Art by Gian Nicdao
In the introduction to his book Supergods, an important text on the history and cultural relevance of the superhero genre’s mythology, renowned comic book writer Grant Morrison describes his life as a young boy in Scotland growing up during the Cold War. “And the Bomb, always the Bomb, and grim and looming, raincoated lodgier, liable to go off any minute, killing everybody and everything,” he wrote of a childhood steeped in the apocalyptic imagery of his time — missiles and astronauts, antiwar zines and pro-military propaganda — and how it shaped his view of the world and the kind of power he held in it.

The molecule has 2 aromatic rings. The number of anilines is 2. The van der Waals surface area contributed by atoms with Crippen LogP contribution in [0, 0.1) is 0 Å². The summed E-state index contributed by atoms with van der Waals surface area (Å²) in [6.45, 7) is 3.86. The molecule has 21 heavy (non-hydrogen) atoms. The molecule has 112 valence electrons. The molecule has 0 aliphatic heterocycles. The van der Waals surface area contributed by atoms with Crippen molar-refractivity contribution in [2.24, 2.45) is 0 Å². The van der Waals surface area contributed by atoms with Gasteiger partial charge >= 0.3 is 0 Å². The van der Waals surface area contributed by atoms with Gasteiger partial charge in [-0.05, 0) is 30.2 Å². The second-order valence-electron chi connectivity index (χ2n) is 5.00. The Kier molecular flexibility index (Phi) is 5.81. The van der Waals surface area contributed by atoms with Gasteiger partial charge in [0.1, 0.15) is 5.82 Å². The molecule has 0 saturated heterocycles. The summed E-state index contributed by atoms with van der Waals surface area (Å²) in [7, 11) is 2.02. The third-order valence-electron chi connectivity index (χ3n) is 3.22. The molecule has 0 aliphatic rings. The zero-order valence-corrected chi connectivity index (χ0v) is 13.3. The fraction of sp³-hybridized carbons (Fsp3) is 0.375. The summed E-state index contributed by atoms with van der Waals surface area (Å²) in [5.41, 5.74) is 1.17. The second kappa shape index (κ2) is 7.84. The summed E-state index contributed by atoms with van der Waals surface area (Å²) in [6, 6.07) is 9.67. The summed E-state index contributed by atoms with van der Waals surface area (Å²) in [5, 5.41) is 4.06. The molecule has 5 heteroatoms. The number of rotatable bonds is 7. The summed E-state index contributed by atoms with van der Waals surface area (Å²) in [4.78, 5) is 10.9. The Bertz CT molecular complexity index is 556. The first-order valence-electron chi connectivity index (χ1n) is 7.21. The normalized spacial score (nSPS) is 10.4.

Then the first comic shop in the United Kingdom arrived, and with it, superheros (Marvel and DC alike) whose feats of strength and derring-do easily outclassed anything the atomic bomb could dish out. Morrison, who would eventually go to work on numerous Superman and Batman titles, saw these stories of superheroes who “rained down across the Atlantic, in a dazzling prism-light of heraldic jumpsuits, bringing new ways to see and hear and think about everything” and found hope. Stories of strong individuals, punching bad guys in the face and making the world a better place, exorcized from Morrison’s brain the fear that the Cold War produced. Suddenly, the Bomb wasn’t a big deal.